April 25 roundup

  • New suits claim lack of web accessibility features in online employment applications violates California’s ADA equivalent law [Kristina M. Launey & Myra Villamor, Seyfarth Shaw]
  • Sugar in candy? Who knew? [John O’Brien and John Breslin, Legal Newsline/Forbes] Slack-fill lawsuits reveal nonfunctional void within class-action industry [Baylen Linnekin]
  • Musical instruments in court: the stories behind six famous gear disputes [Jay Laughton, Reverb last year]
  • “Secret of David Copperfield’s signature trick revealed in slip-and-fall suit by audience volunteer” [ABA Journal]
  • Given Congressional presence in area, California not entitled to use foie gras regulation to impose its views of duck and goose husbandry on producers outside state [Ilya Shapiro and Reilly Stephens on Cato cert amicus in Association des Eleveurs de Canards et d’Oies du Quebec v. Becerra]
  • “The earliest versions of the “People’s Court” TV show used law professors as the judges. They were picked because they were articulate and looked like judges but weren’t state bar members; for bar members, being on the show was seen as unlawful advertising.” [@OrinKerr linking Roger M. Grace, Metropolitan News-Enterprise in 2003]


  • The ADA attacks on the web are going to spoil the party for everyone.
    The slack fill issue is absurd. While there may be some puffery involved, anyone with two eyes can figure it out. The issue for food sellers is that you need packaging large enough to get noticed on the shelf. For chips, the inflated bags keep the chips from getting crushed.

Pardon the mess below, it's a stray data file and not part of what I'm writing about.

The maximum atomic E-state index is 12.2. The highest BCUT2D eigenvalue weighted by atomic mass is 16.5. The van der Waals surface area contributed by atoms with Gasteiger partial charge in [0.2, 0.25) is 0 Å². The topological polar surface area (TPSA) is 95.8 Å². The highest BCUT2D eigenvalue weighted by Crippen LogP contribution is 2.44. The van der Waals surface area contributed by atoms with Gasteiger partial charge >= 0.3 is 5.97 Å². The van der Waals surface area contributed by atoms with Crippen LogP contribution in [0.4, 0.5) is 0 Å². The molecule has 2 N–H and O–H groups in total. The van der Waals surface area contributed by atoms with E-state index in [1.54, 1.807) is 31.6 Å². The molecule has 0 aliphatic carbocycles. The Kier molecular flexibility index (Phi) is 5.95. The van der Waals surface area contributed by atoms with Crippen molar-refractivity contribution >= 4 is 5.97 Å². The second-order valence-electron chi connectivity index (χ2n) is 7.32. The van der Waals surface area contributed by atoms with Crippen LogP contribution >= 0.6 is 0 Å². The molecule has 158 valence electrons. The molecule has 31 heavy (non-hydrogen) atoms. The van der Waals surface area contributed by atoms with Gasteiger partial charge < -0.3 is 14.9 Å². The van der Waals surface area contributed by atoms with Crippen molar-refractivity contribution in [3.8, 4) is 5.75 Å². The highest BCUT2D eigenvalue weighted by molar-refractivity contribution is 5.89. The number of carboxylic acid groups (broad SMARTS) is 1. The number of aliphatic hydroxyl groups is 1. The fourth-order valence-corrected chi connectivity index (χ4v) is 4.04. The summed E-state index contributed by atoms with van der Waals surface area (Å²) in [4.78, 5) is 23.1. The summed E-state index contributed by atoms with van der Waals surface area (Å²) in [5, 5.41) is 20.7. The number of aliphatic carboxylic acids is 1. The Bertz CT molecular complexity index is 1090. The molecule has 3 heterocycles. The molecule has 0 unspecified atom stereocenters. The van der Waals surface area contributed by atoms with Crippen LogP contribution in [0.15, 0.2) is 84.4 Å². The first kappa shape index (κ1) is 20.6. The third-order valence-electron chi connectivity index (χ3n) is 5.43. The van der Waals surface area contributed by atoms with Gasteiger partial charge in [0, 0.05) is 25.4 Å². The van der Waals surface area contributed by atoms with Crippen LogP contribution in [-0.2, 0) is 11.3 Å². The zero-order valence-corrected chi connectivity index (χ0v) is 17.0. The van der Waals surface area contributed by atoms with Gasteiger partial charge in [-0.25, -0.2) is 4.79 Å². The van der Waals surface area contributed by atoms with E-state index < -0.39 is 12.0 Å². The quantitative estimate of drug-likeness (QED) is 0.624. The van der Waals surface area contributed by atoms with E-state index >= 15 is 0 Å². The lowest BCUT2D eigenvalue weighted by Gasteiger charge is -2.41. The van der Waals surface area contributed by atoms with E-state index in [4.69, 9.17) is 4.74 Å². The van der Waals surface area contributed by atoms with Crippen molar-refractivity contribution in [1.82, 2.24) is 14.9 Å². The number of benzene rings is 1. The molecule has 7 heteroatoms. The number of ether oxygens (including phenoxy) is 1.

• So why didn’t they want to sue including federal causes of action? After all, the rehab act of 73 as amended is applicable. And submitting a request for accommodation via a representative is kosher, or at least within the rules for ra requests.
    I still would prefer that they be able to show that they made extensive good faith efforts to get things fixed rather than trying to continue litigation settlements as a profession.

  • https://reason.com/blog/2018/04/25/chicago-impound-debt-forfeiture

    A follow-up on the crazy situation where the woman was stuck with her boyfriend’s tickets.

    As can be seen here, the City of Chicago is acting horribly and illegally. If someone steals my tags and racks up thousands in fines, I am not liable, and any efforts on the part of the government to collect (once it knows the facts) should be vigorously prosecuted and people need to go to jail. Lawyers who participate in these schemes need to lose their licenses.

  • Law school faculty don’t need to be members of the bar, but certainly quite a few are since they file amicus briefs or actually try cases. I wonder what percentage of law school faculty are members of the bar?

  • Didn’t CA also try to regulate living conditions for out of state laying hens whose eggs were then sold in California?